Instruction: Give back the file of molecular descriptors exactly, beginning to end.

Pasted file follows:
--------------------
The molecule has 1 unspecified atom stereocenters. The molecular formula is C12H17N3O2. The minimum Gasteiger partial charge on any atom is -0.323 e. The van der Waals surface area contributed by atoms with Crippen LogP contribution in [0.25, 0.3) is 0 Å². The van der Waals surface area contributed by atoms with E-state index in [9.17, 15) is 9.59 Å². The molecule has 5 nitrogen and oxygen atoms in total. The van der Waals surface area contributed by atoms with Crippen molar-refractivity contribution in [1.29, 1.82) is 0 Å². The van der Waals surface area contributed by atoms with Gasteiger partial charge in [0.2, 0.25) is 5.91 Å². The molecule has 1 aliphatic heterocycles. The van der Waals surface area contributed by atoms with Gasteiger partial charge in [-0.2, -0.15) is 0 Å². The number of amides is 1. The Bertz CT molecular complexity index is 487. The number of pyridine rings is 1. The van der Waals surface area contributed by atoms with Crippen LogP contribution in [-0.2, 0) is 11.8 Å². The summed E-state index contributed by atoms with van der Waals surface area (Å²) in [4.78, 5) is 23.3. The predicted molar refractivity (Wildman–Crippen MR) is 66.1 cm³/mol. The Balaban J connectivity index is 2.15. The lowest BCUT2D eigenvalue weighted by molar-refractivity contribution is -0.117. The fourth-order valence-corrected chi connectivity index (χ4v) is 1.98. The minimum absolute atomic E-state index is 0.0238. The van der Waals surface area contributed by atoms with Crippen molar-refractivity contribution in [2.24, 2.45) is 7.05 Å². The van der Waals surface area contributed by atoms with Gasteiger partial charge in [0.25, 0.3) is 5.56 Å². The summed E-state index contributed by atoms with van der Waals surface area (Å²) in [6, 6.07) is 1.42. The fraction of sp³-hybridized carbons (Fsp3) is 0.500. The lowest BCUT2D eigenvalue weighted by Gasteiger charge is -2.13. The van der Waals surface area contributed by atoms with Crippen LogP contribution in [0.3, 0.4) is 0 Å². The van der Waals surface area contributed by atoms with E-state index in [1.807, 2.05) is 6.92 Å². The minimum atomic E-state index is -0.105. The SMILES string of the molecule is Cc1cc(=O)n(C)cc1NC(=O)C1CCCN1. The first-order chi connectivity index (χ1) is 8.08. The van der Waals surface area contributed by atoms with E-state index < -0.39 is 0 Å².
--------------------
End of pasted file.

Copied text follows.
The molecule has 1 unspecified atom stereocenters. The molecular formula is C12H17N3O2. The minimum Gasteiger partial charge on any atom is -0.323 e. The van der Waals surface area contributed by atoms with Crippen LogP contribution in [0.25, 0.3) is 0 Å². The van der Waals surface area contributed by atoms with E-state index in [9.17, 15) is 9.59 Å². The molecule has 5 nitrogen and oxygen atoms in total. The van der Waals surface area contributed by atoms with Crippen molar-refractivity contribution in [1.29, 1.82) is 0 Å². The van der Waals surface area contributed by atoms with Gasteiger partial charge in [0.2, 0.25) is 5.91 Å². The molecule has 1 aliphatic heterocycles. The van der Waals surface area contributed by atoms with Gasteiger partial charge in [-0.2, -0.15) is 0 Å². The number of amides is 1. The Bertz CT molecular complexity index is 487. The number of pyridine rings is 1. The van der Waals surface area contributed by atoms with Crippen LogP contribution in [-0.2, 0) is 11.8 Å². The summed E-state index contributed by atoms with van der Waals surface area (Å²) in [4.78, 5) is 23.3. The predicted molar refractivity (Wildman–Crippen MR) is 66.1 cm³/mol. The Balaban J connectivity index is 2.15. The lowest BCUT2D eigenvalue weighted by molar-refractivity contribution is -0.117. The fourth-order valence-corrected chi connectivity index (χ4v) is 1.98. The minimum absolute atomic E-state index is 0.0238. The van der Waals surface area contributed by atoms with Crippen molar-refractivity contribution in [2.24, 2.45) is 7.05 Å². The van der Waals surface area contributed by atoms with Gasteiger partial charge in [0.25, 0.3) is 5.56 Å². The summed E-state index contributed by atoms with van der Waals surface area (Å²) in [6, 6.07) is 1.42. The fraction of sp³-hybridized carbons (Fsp3) is 0.500. The lowest BCUT2D eigenvalue weighted by Gasteiger charge is -2.13. The van der Waals surface area contributed by atoms with Crippen LogP contribution in [0.3, 0.4) is 0 Å². The van der Waals surface area contributed by atoms with E-state index in [1.807, 2.05) is 6.92 Å². The minimum atomic E-state index is -0.105. The SMILES string of the molecule is Cc1cc(=O)n(C)cc1NC(=O)C1CCCN1. The first-order chi connectivity index (χ1) is 8.08. The van der Waals surface area contributed by atoms with E-state index < -0.39 is 0 Å².